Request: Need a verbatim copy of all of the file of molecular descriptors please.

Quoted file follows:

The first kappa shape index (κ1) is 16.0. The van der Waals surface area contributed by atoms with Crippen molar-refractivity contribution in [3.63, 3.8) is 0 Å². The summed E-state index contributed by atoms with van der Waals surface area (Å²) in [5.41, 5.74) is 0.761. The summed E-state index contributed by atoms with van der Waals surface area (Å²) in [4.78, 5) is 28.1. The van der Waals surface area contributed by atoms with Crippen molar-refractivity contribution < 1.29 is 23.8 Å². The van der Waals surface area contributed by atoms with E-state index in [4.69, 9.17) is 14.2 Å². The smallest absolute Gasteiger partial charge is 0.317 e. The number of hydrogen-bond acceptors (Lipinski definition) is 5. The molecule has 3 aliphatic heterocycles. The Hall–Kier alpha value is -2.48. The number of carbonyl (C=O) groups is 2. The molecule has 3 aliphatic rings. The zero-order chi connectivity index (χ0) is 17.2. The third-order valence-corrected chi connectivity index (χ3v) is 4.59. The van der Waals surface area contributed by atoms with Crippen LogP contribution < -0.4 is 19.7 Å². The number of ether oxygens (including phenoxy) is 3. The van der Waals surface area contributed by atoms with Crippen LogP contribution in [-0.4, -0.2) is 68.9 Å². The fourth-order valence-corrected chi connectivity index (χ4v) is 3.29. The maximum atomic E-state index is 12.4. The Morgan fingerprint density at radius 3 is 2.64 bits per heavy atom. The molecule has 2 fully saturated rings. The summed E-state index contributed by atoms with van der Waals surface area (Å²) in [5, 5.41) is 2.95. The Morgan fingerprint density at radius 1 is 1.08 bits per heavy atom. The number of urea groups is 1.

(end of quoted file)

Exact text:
The first kappa shape index (κ1) is 16.0. The van der Waals surface area contributed by atoms with Crippen molar-refractivity contribution in [3.63, 3.8) is 0 Å². The summed E-state index contributed by atoms with van der Waals surface area (Å²) in [5.41, 5.74) is 0.761. The summed E-state index contributed by atoms with van der Waals surface area (Å²) in [4.78, 5) is 28.1. The van der Waals surface area contributed by atoms with Crippen molar-refractivity contribution < 1.29 is 23.8 Å². The van der Waals surface area contributed by atoms with E-state index in [4.69, 9.17) is 14.2 Å². The smallest absolute Gasteiger partial charge is 0.317 e. The number of hydrogen-bond acceptors (Lipinski definition) is 5. The molecule has 3 aliphatic heterocycles. The Hall–Kier alpha value is -2.48. The number of carbonyl (C=O) groups is 2. The molecule has 3 aliphatic rings. The zero-order chi connectivity index (χ0) is 17.2. The third-order valence-corrected chi connectivity index (χ3v) is 4.59. The van der Waals surface area contributed by atoms with Crippen LogP contribution < -0.4 is 19.7 Å². The number of ether oxygens (including phenoxy) is 3. The van der Waals surface area contributed by atoms with Crippen LogP contribution in [-0.4, -0.2) is 68.9 Å². The fourth-order valence-corrected chi connectivity index (χ4v) is 3.29. The maximum atomic E-state index is 12.4. The Morgan fingerprint density at radius 3 is 2.64 bits per heavy atom. The molecule has 2 fully saturated rings. The summed E-state index contributed by atoms with van der Waals surface area (Å²) in [5, 5.41) is 2.95. The Morgan fingerprint density at radius 1 is 1.08 bits per heavy atom. The number of urea groups is 1.